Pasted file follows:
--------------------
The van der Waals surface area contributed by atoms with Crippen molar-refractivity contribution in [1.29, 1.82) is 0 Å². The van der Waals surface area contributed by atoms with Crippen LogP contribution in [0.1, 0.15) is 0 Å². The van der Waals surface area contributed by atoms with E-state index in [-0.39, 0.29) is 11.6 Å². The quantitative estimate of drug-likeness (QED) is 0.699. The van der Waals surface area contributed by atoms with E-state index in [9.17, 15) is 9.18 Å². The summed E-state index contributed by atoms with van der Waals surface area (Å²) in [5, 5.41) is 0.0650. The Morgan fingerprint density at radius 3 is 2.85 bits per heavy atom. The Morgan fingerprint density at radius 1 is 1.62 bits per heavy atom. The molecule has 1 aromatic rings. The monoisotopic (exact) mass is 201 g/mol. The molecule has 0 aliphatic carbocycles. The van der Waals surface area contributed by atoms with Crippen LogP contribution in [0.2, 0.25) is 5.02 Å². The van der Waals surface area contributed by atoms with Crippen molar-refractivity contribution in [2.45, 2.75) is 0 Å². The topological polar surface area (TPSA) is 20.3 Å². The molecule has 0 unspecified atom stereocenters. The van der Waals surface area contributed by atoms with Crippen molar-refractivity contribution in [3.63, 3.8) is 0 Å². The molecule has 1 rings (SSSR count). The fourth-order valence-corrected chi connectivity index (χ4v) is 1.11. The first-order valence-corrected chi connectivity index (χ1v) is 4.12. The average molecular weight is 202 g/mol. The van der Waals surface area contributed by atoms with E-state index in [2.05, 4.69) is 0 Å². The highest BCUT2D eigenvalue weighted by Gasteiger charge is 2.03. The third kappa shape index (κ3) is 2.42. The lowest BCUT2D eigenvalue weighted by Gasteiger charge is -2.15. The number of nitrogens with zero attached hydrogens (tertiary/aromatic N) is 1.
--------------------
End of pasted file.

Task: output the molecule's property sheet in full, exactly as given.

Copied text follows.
The van der Waals surface area contributed by atoms with Crippen molar-refractivity contribution in [1.29, 1.82) is 0 Å². The van der Waals surface area contributed by atoms with Crippen LogP contribution in [0.1, 0.15) is 0 Å². The van der Waals surface area contributed by atoms with E-state index in [-0.39, 0.29) is 11.6 Å². The quantitative estimate of drug-likeness (QED) is 0.699. The van der Waals surface area contributed by atoms with E-state index in [9.17, 15) is 9.18 Å². The summed E-state index contributed by atoms with van der Waals surface area (Å²) in [5, 5.41) is 0.0650. The Morgan fingerprint density at radius 3 is 2.85 bits per heavy atom. The Morgan fingerprint density at radius 1 is 1.62 bits per heavy atom. The molecule has 1 aromatic rings. The monoisotopic (exact) mass is 201 g/mol. The molecule has 0 aliphatic carbocycles. The van der Waals surface area contributed by atoms with Crippen LogP contribution in [0.2, 0.25) is 5.02 Å². The van der Waals surface area contributed by atoms with Crippen molar-refractivity contribution in [2.45, 2.75) is 0 Å². The topological polar surface area (TPSA) is 20.3 Å². The molecule has 0 unspecified atom stereocenters. The van der Waals surface area contributed by atoms with Crippen molar-refractivity contribution in [3.63, 3.8) is 0 Å². The molecule has 1 rings (SSSR count). The fourth-order valence-corrected chi connectivity index (χ4v) is 1.11. The first-order valence-corrected chi connectivity index (χ1v) is 4.12. The average molecular weight is 202 g/mol. The van der Waals surface area contributed by atoms with E-state index in [2.05, 4.69) is 0 Å². The highest BCUT2D eigenvalue weighted by Gasteiger charge is 2.03. The third kappa shape index (κ3) is 2.42. The lowest BCUT2D eigenvalue weighted by Gasteiger charge is -2.15. The number of nitrogens with zero attached hydrogens (tertiary/aromatic N) is 1.